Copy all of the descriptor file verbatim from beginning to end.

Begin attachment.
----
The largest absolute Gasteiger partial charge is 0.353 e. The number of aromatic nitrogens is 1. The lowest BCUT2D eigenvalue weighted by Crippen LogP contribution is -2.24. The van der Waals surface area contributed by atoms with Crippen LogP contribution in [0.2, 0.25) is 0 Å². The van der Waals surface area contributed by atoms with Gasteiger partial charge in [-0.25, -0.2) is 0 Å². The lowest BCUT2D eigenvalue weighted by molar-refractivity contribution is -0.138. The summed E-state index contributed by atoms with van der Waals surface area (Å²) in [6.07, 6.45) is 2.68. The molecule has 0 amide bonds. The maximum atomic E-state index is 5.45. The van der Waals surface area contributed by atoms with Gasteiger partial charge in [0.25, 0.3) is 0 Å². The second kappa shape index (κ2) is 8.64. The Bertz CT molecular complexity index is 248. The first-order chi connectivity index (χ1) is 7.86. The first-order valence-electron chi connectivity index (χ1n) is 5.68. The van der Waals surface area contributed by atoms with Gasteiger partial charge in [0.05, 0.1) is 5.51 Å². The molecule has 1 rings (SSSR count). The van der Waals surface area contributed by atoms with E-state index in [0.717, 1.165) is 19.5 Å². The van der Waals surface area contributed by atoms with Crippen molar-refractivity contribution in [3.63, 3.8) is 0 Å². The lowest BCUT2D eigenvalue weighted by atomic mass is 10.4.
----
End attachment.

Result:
The largest absolute Gasteiger partial charge is 0.353 e. The number of aromatic nitrogens is 1. The lowest BCUT2D eigenvalue weighted by Crippen LogP contribution is -2.24. The van der Waals surface area contributed by atoms with Crippen LogP contribution in [0.2, 0.25) is 0 Å². The van der Waals surface area contributed by atoms with Gasteiger partial charge in [-0.25, -0.2) is 0 Å². The lowest BCUT2D eigenvalue weighted by molar-refractivity contribution is -0.138. The summed E-state index contributed by atoms with van der Waals surface area (Å²) in [6.07, 6.45) is 2.68. The molecule has 0 amide bonds. The maximum atomic E-state index is 5.45. The van der Waals surface area contributed by atoms with Gasteiger partial charge in [0.25, 0.3) is 0 Å². The second kappa shape index (κ2) is 8.64. The Bertz CT molecular complexity index is 248. The first-order chi connectivity index (χ1) is 7.86. The first-order valence-electron chi connectivity index (χ1n) is 5.68. The van der Waals surface area contributed by atoms with Gasteiger partial charge in [0.05, 0.1) is 5.51 Å². The molecule has 1 rings (SSSR count). The van der Waals surface area contributed by atoms with E-state index in [0.717, 1.165) is 19.5 Å². The van der Waals surface area contributed by atoms with Crippen molar-refractivity contribution in [3.63, 3.8) is 0 Å². The lowest BCUT2D eigenvalue weighted by atomic mass is 10.4.